7 Tips For A Better Singing Voice
Singing is easy, right? That’s certainly what it seems like for the pros out there – but what about the rest of us that aren’t exactly gifted with a great singing voice? These 7 Tips for a better singing voice will absolutely rock your world (and rock your voice). Singing IS easy, it’s just the process of learning HOW to sing that is difficult and confusing, so lets simplify all that crazy jargon and the weird exercises into tips for a better singing voice that simply work.
If you feel like you have a bad singing voice, I totally feel your pain. As a guy with a lower-than-average baritone voice, I always thought I was destined to mumble away in the depths of Leonard Cohen and Johnny Cash covers (both of whom I really do love, by the way) instead of the soaring and powerful rock and soul music I love so dearly. With 15 years of vocal progress now under my belt, I’m often mistaken for a Tenor with a ‘naturally good’ singing voice… I chuckle every time someone asks about my ‘tenor range’ and the look of confusion that follows when I speak to them with my naturally deep baritone voice range. Singing is a pure joy, and the process of learning how to sing should be a fun, easy and productive one. Are you ready to improve your voice with these 7 tips for a better singing voice? Lets get started.
#1 – Singing is easy
No, really. This one is numero uno for an important reason. If something is difficult, then you’re quite simply not doing it correctly. If you’re pushing, straining, struggling and forcing – you’re never going to get from point A to point B, you’re just going to push point A relentlessly until you realise you’re back where you started. Singing is ultimately a process of balance, not a feat of muscular and brute strength. Developing balance in your singing voice takes time, dedication and practice, but it’s seriously THE most important thing you need to understand as a budding singer that’s learning how to sing better. Every aspect of your voice can be traced back to balance, and every issue you experience can be traced back to a lack of balance. Everything from balancing your onsets, the balance between air flow and air pressure, balancing frequencies, balancing your tone – balance is the true key to a great singing voice.
#2 – Balance is key
Lets elaborate on balance a little bit more. As an example, the only healthy onset you should develop as a habit in your singing voice is called a balanced or coordinated onset – where airflow and vocal fold closure occur together at the very same moment to create instant, powerful and strain-free resonance. Another example would be the balance of resonance that allows a connection between chest voice and head voice. Many singers form bad habits around pushing and forcing because they feel that have to ‘control’ their voices and wrangle it into behaviour. The truth is, you already have a spectacular singing voice, you just don’t know how to use it properly yet. You don’t actually control your voice when you sing, you facilitate your voice. If you allow your voice to resonate naturally and you don’t fight resonant space or your tone, you’ll find singing much easier and you guessed it, achieve balance when you sing.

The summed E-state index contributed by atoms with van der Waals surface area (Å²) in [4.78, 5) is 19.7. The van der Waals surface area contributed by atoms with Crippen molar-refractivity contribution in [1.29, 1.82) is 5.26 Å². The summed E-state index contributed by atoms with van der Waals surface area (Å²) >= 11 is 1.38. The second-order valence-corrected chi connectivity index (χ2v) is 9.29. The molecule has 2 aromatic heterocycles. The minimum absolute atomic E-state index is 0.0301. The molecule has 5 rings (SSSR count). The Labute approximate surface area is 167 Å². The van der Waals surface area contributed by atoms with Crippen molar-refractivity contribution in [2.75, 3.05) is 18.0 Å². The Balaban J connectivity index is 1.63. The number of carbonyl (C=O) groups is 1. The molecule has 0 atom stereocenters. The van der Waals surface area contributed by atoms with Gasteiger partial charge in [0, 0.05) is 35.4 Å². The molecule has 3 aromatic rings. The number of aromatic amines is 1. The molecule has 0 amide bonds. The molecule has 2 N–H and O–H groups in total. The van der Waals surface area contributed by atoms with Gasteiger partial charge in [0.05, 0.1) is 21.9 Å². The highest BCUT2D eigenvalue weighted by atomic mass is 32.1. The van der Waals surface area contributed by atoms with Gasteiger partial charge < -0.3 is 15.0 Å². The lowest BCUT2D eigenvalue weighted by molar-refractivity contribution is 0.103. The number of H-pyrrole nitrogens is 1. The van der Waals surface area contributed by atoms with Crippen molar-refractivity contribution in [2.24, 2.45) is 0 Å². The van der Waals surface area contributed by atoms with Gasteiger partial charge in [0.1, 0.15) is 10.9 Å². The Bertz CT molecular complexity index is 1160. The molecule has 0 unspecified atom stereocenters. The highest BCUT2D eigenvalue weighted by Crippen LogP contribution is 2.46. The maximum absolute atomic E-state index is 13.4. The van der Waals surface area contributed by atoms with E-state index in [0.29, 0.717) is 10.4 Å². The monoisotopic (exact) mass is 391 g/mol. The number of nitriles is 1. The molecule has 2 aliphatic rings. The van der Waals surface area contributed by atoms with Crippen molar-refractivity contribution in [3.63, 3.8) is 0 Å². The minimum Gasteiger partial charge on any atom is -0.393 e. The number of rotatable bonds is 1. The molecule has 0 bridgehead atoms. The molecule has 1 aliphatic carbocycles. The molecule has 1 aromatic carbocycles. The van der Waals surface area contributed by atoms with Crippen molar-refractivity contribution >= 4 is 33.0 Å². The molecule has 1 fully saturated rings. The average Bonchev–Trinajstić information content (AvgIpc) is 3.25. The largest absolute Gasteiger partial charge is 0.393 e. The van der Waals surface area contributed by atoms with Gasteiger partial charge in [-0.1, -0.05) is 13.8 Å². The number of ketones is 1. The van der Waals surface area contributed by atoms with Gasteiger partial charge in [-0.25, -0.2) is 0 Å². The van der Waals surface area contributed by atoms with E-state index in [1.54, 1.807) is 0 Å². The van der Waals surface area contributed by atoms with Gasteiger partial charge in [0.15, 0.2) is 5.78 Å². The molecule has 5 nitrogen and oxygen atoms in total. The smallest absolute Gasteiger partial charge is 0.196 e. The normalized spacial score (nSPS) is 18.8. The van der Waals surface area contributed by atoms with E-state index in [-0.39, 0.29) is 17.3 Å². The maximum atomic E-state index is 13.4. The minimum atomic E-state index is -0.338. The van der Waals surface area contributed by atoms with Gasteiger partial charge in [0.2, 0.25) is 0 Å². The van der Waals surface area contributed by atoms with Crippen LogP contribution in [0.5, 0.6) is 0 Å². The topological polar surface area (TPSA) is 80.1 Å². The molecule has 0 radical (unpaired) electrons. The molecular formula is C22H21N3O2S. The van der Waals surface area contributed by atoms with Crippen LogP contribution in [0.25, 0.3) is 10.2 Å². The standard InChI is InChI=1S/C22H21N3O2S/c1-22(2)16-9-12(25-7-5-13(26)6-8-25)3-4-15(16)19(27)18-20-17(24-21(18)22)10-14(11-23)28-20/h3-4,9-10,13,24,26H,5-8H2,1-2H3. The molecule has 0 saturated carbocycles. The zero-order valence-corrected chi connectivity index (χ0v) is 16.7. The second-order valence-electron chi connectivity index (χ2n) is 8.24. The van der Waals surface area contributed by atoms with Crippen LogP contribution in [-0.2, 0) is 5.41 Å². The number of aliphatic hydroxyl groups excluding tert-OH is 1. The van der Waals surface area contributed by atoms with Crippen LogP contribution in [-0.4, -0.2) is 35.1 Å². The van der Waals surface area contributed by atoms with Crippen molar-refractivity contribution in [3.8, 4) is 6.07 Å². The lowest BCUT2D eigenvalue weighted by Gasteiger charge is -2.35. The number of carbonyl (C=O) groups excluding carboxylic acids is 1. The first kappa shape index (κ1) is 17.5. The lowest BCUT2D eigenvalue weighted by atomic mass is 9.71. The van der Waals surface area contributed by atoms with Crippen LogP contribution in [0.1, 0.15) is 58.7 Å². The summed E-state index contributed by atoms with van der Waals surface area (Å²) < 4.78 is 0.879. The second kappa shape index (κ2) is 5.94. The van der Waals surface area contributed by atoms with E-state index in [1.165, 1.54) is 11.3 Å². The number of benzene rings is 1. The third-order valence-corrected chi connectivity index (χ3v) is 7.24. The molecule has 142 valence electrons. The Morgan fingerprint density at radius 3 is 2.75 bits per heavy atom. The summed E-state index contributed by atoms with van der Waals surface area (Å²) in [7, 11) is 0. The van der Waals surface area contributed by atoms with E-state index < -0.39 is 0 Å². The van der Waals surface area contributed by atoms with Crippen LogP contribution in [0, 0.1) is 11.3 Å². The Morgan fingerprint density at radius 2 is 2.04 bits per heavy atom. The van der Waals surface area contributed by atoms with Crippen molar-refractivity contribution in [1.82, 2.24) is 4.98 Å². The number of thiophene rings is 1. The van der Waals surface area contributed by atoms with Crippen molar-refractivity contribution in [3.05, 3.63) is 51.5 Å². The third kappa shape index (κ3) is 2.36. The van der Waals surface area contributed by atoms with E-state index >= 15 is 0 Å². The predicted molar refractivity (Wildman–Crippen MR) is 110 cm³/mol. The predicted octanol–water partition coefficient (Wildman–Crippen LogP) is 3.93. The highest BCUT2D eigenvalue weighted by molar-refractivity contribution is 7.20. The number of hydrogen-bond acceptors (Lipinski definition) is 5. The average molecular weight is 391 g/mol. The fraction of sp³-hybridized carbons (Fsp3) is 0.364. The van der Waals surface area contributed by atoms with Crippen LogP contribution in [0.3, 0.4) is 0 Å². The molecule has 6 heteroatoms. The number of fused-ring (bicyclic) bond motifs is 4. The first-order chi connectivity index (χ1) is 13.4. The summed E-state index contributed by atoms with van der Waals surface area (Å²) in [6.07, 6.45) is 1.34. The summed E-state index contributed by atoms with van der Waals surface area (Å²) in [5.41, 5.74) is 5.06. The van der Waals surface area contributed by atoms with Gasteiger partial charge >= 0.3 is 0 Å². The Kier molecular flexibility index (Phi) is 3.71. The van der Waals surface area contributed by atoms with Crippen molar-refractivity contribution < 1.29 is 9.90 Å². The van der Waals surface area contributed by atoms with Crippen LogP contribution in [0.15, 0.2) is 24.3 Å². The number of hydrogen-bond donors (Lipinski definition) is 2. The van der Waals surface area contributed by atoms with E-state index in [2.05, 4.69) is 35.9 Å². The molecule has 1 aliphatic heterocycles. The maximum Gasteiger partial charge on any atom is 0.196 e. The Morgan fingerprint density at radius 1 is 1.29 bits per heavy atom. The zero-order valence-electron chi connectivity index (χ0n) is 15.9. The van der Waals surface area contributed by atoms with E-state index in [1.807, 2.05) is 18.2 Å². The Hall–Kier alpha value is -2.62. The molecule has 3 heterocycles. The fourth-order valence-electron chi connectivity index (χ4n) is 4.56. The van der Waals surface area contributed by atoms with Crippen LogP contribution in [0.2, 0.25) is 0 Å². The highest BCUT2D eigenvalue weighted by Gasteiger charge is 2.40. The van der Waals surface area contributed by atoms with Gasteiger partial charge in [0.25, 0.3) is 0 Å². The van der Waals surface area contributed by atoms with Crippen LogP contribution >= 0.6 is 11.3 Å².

#3 – Chest and Head voice aren’t separate registers
Say what now? You heard me. Chest and head voice are simply two different placements for your resonance. If you learn how to blend the two, you’ll achieve a fluid, connected and ‘single’ note which travels from your low range to your highest head voice note. Many singers struggle with a voice crack and vocal break in the middle of their voice where they should actually be blending resonance rather than ‘switching’ between chest and head voice. Connecting chest and head voice is easy, especially when you start out with a semi-occluded sound like a lip trill or an NG. Start light, take it slow and remember, your registers are a result of resonance, there really isn’t a handoff that occurs through the middle of your range – you simply need to learn how to make both types of resonance ‘ping’ at the same time and “Whallah!” – you’ll achieve a strong connection between chest and head.
#4 – Not all voices are created equal
This doesn’t mean that you can’t sing the things that you wish to sing – I’m living proof that even a low baritone like myself can build a formidable and respectable vocal range, it simply means that you may need a different approach to another singer. Think about it, if I was to sing a Bon Jovi song, the truth is I actually have a full octave of range below where his first note sits as a natural Tenor – so by rights, the way I use my resonant space and the coordination behind the mechanism is going to be very different even if we both sang the same song. Stop trying to mimic other singers and find your own true voice – if you copy another singer’s voice, then you’re using the wrong instruction manual for your own voice.
#5 – Vowels ain’t vowels